Friday, 15 January 2010

A perfume of fragrant peat emanating from every page

One of the most exciting developments for scholars and academics in recent years is the ever-increasing number of out of copyright books being digitised and put online. This allows people worldwide not just to access often obscure texts, but to examine and compare individual copies. Staff at the National Library of Scotland have done a magnificent job making available much of their Gaelic material online at archive.org, including the collection of one of Carmichael’s most influential mentors John Francis Campbell (1821–1885). Campbell was an inveterate – and in the privacy of his own library often somewhat irascible – annotator of books, and his marginalia offer precious, and occasionally amusing, insights into the life and opinions of one of the key figures in the history of Gaelic folklore collecting.

Among Campbell’s volumes is a rather tatty copy of the Gaelic poetry anthology Sean Dàin agus Òrain Ghàidhealach (Perth, 1786), known as the Gillies Collection after its publisher John Gillies. This is clearly the copy Campbell refers to in the fourth volume of the Popular Tales of the West Highlands, where he uses it to estimate how popular the heroic Fenian ballads contained in it had been with its many readers:

On procuring a very dirty, torn, thumbed copy from Glasgow, with many names scribbled over it, and a perfume of fragrant peat emanating from every page, I set myself to consider whether dirt might not be an index to the modern reader’s taste; and by sight and smell it soon appeared that the heroic age had passed from the Firth of Clyde, where I had found none of the old poems.

Contemporary popular songs in the book, Campbell finds, are ‘nearly worn out’, ‘fairly torn to shreds’ with reading and re-reading; the heroic pieces, on the other hand, languish ‘nearly clean’, ‘nearly white’.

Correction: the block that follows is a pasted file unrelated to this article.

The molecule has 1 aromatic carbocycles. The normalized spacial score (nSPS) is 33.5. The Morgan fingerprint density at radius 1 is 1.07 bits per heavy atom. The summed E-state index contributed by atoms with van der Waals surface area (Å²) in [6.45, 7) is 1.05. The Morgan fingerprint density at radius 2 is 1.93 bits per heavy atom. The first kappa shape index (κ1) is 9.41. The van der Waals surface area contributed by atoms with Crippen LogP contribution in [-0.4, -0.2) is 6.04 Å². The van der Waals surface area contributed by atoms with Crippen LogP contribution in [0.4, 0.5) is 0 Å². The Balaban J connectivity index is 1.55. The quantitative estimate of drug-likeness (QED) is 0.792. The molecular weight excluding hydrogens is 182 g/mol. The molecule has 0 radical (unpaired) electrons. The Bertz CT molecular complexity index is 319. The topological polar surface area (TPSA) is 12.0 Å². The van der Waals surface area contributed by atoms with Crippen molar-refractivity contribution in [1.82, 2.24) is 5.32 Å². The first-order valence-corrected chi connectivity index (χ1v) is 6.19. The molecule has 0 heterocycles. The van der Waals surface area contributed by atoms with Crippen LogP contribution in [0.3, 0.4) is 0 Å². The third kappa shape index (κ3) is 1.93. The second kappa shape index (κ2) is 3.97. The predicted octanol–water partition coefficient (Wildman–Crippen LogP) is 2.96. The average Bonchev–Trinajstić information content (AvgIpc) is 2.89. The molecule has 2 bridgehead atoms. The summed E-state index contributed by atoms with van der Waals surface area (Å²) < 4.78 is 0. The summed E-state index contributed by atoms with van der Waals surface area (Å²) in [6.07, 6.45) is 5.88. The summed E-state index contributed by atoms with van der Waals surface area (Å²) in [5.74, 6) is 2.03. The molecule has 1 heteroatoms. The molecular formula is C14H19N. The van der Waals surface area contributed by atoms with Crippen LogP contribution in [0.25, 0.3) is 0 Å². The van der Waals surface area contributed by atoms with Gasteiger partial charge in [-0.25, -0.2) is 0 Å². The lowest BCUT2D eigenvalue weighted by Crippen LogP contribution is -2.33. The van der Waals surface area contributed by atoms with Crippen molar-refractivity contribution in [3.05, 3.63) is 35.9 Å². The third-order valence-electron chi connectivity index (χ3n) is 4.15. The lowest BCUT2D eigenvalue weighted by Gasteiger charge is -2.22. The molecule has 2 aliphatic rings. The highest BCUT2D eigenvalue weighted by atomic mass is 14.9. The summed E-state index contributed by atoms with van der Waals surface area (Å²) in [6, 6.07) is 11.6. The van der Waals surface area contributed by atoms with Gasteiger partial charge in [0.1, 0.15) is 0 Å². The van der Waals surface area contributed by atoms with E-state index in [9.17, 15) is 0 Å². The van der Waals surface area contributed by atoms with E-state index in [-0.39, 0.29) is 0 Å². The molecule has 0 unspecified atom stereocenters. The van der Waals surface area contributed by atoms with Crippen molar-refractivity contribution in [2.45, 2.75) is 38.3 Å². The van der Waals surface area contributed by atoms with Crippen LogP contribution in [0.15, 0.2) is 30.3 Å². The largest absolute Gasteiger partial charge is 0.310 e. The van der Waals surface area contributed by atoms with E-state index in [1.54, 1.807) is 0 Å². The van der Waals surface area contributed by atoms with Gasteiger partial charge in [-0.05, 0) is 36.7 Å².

The copy is also of interest to us because of the young man to whom Campbell lent it. A note on the flyleaf explains the tale:

This copy was got from me by Archibald Sinclair an Islay man, Printer in Glasgow. It was so battered that I got it mended by a binder in Kensington. I lent it to Alexander Carmichael one of the Collectors of Popular Tales of the West Highlands, who took it with him to Uist; where I had asked him to collect stories. He lent it to Mr Clerk of Kilmallie who in 1870 published a new edition of Ossian at the expense of Lord Bute. Hearing of my book I wrote for it, and got it back this day, after no end of correspondence with Carmichael, Clerk, Murdoch &c, in Uist, Inverness, Kilmallie &c.
J.F. Campbell. January 23d 1871.

It is tempting to surmise that it is to the Gillies Collection that Carmichael is referring in an artless admission he makes in a letter written on 6 January 1869 to Clerk concerning a transcription of the poem Laoidh Chlann Uisne taken down from Donald MacPhee, the smith in Breubhaig, Barra, on 15 March 1867:

In transcribing this poem I did so as much as I could from memory without looking at my Sgialac book more than I could avoid being in a hurry at the time. It is therefore possible I may in some instances have inserted the words of the printed book.

Laoidh Chlann Uisne appears on pp. 260–7 of the Gillies Collection.

Image: Rev. Archibald Clerk of Kilmallie (1813–1887), who frequently referred to Campbell’s copy of the Gillies Collection in his edition of The Poems of Ossian (2 vols, Edinburgh: Blackwood & Sons, 1870).

References: Campbell’s copy of the Gillies collection is referenced as NLS Campbell 2.e.21, online at www.archive.org/details/seandainagusorai03gill
CW MS 103 fo.17v.
John Francis Campbell, Popular Tales of the West Highlands iv (Edinburgh: Edmonston & Douglas, 1862), 118–19.

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Stone whorls WHM 1992 13 2.4

Stone whorls WHM 1992 13 2.4
Stone whorls collected by Alexander Carmichael, held by West Highland Museum (ref. WHM 1992 13 2.4). [© carstenflieger.com]